Late in 1974 Wanniski and Laffer met for a now-famous dinner where, according to Wanniski, Laffer sketched on a paper napkin a bell-shaped curve that showed that low tax rates might produce for the government the same amount of revenue as high tax rates.
“I just went wild over that curve!” Wanniski said later. The Laffer Curve meant that the United States could enjoy a big tax cut without running up an enormous government deficit—if the world worked the way that Arthur Laffer said it worked.
In time Wanniski converted Hartley to Laffer’s ideas, which became known as “supply side” ideas because they emphasized the effect of tax rates on the supply of goods and services. Walter Heller, the chief economic aide to John F. Kennedy and a prominent liberal economist, said the Journal’s “editorial page was a rocket booster for Supply Side theory. Supply Side was hatched, incubated, nurtured, and given wing there. . . . There was an absolute campaign to put it on the map.”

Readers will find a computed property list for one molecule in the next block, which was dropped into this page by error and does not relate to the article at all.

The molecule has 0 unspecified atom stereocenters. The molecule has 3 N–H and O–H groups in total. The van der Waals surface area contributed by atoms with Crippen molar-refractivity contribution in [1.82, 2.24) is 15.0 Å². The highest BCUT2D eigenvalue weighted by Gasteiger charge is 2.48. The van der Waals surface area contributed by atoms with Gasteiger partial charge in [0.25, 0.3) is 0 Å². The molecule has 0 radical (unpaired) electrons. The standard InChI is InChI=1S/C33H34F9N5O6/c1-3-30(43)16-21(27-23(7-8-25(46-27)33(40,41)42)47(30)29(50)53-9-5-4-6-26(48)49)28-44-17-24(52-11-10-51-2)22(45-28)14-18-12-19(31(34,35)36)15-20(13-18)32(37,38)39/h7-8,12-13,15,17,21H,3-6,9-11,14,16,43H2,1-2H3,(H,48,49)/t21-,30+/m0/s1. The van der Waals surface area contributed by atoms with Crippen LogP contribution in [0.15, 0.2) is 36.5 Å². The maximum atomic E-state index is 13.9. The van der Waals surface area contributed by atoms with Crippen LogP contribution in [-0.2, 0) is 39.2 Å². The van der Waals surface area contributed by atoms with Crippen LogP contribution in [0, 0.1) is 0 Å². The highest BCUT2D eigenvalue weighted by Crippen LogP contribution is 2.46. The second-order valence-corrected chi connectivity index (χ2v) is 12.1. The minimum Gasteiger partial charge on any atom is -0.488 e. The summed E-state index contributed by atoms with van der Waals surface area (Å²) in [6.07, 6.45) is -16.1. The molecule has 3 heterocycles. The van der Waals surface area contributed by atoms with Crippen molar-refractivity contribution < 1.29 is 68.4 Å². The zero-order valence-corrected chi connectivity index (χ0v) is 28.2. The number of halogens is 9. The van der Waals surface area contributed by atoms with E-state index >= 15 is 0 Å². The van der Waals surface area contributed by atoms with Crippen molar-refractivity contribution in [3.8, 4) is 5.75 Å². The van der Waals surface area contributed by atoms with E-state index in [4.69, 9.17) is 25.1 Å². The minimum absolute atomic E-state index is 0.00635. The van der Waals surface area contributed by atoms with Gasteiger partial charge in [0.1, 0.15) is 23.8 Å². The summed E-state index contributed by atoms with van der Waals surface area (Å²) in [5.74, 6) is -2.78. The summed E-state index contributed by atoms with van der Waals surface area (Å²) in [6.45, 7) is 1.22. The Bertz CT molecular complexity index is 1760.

Though Wanniski left in 1978, the Journal under Hartley has remained a vigorous conservative voice. Some of my literary friends tell me that they read the Journal’s editorials to find out what people in business are thinking. I reply that they might as well read Pravda to find out what the Russian people are thinking. In my experience, few business executives are ideologues. Perhaps that is because, in their business lives, they spend much of their time wrestling with uncertainties.
The editors of the Journal, on the other hand, seem to have banished uncertainty, as firmly as Hal banished Falstaff. I can’t say that I blame them. Writing editorials is hard enough, I’m sure, without the difficulties that might arise if Doubt crashed the party.